However, the company has slashed its LCD TV shipment target for the year to 8.5 million units, from 10 million units projected previously, while also scaling down the target for mobile devices from 10-12 million units to nine million.
Wistron has reported net profits of NT$4.5 billion (US$154.77 million) for the first half of 2011, down 20.44% from a year earlier. The earnings translated into an EPS of NT$2.28 for the six-month period."
Here is some more Tech News from around the web:
- .NET Framework "1935 Error" Cripples Some Users' Office, IE9 Installs @ DailyTech
- And the Bulldozer die size is…….. @ SemiAccurate
- FPGA bitcoin miner is probably the most power efficient. @ Hack a Day
- Linux 3.1 Kernel Draws More Power With Another Regression @ Phoronix
- McAfee defends against Kaspersky's Shady RAT alarmist jibe @ The Inquirer
- Asus Black Diamond RT-N56U Router and USB-N13 Adapter Review @ OCIA
- Google Launches Identity Verification Badge Scheme @ Slashdot
- Video: Shocking [Jack] into submission with High Voltage @ Hack a Day
- Skype buys communications firm Groupme @ The Inquirer
- The TR Podcast 94: Dorm PCs and playing with blocks
- Real World Labs And Antec Joint Contest
- Cooler Master Silencio, GX 550 and Sentinal Giveaway @ XSReviews
Subject: General Tech | July 5, 2011 - 12:06 PM | Jeremy Hellstrom
Tagged: windows 8, ontario, low power, hondo, brazos, APU, amd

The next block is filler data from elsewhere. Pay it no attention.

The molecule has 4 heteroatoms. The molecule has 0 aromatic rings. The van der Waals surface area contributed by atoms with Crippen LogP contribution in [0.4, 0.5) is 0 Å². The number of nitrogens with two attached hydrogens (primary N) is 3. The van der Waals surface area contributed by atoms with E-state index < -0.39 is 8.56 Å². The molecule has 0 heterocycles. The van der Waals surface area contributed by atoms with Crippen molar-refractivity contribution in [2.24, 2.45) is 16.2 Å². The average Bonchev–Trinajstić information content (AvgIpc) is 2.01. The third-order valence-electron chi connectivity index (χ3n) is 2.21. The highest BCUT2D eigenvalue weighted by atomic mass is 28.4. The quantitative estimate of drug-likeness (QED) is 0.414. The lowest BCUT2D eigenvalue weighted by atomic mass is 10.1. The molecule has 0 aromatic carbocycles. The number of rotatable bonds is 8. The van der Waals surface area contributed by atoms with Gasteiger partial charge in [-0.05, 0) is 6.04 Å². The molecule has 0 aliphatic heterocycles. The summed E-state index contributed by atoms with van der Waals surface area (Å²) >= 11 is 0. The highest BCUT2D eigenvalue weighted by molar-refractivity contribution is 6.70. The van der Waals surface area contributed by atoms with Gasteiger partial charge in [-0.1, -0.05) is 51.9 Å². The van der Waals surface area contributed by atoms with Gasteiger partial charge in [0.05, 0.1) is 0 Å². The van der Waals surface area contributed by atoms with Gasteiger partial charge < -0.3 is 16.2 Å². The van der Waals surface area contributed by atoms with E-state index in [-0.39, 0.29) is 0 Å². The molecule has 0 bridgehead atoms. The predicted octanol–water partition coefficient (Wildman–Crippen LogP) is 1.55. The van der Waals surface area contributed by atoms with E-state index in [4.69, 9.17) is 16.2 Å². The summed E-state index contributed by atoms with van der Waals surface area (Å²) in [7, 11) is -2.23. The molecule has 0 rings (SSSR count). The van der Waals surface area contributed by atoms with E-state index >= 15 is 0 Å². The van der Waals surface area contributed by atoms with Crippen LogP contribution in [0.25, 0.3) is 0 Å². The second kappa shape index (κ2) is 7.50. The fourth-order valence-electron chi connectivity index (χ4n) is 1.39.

Thanks to a leak from AMD, we have new information on their plans for tablets and ultra mobile platforms. Hondo will be a member of Brazos-T, the planned improvement to the current low power version of Brazos which goes by the name of Desna. This is not so much a new chip as a refining of Brazos and the Ontario APU, the 1GHz APU will still be made on a 40nm process and sport a DirectX 11 GPU at 276MHz also optimized for lower power consumption and heat production. The Hudson controller is also being tweaked in the same way, with the chipset's TDP sitting at 1W compared to the ~4W the APU will consume. It should be capable of playing 720p videos at that power setting, though you can expect a bit more power draw if you are streaming the movie wirelessly. You can read more about the future of the new fanless APU from AMD at The Inquirer.
"CHIP DESIGNER AMD is planning to refresh its Brazos platform in time for Microsoft's Windows 8.
AMD launched its Brazos platform last year, though actual products tipped up earlier this year featuring a dual core processor and a DirectX 11 GPU. However with Windows 8 coming out in 2012, it is a little surprising that leaked slides point to AMD planning a refresh of Brazos, codenamed Hondo. According to the slides, Hondo is designed to operate with passive cooling, and have 2W "app power" usage, about half that of the current Brazos chips."
Here is some more Tech News from around the web:
- Retailer Calls Rivals' Bluff On "HDMI Scam" @ Slashdot
- Unlicensed: Are Google Music and Amazon Cloud Player illegal? @ Ars Technica
- Facebook's 'awesome' plan to hook up with Skype? @ The Register
- Top level domain explosion could wreak MAYHEM on NET @ The Register
- Nanolayers improve performance of phase change memory @ Nanotechweb
- Imation Link Wireless Extender Review @ t-break
Subject: Editorial, General Tech | June 27, 2011 - 09:12 PM | Scott Michaud
Tagged: windows 8, leak
Update: 6/28/2011 - One of our commenters suggested that the screenshots were fake. Upon looking at ZDNet's sources -- it appears as if at least the first screenshot is fake (the tile screen) as well as their onscreen keyboard (which we did not link to). The other screenshots we linked follow a completely different aesthetic to the other screenshots on the fake portfolio (shape and color of close button, for instance) so they in fact appear to be genuine. Fooled me. -Scott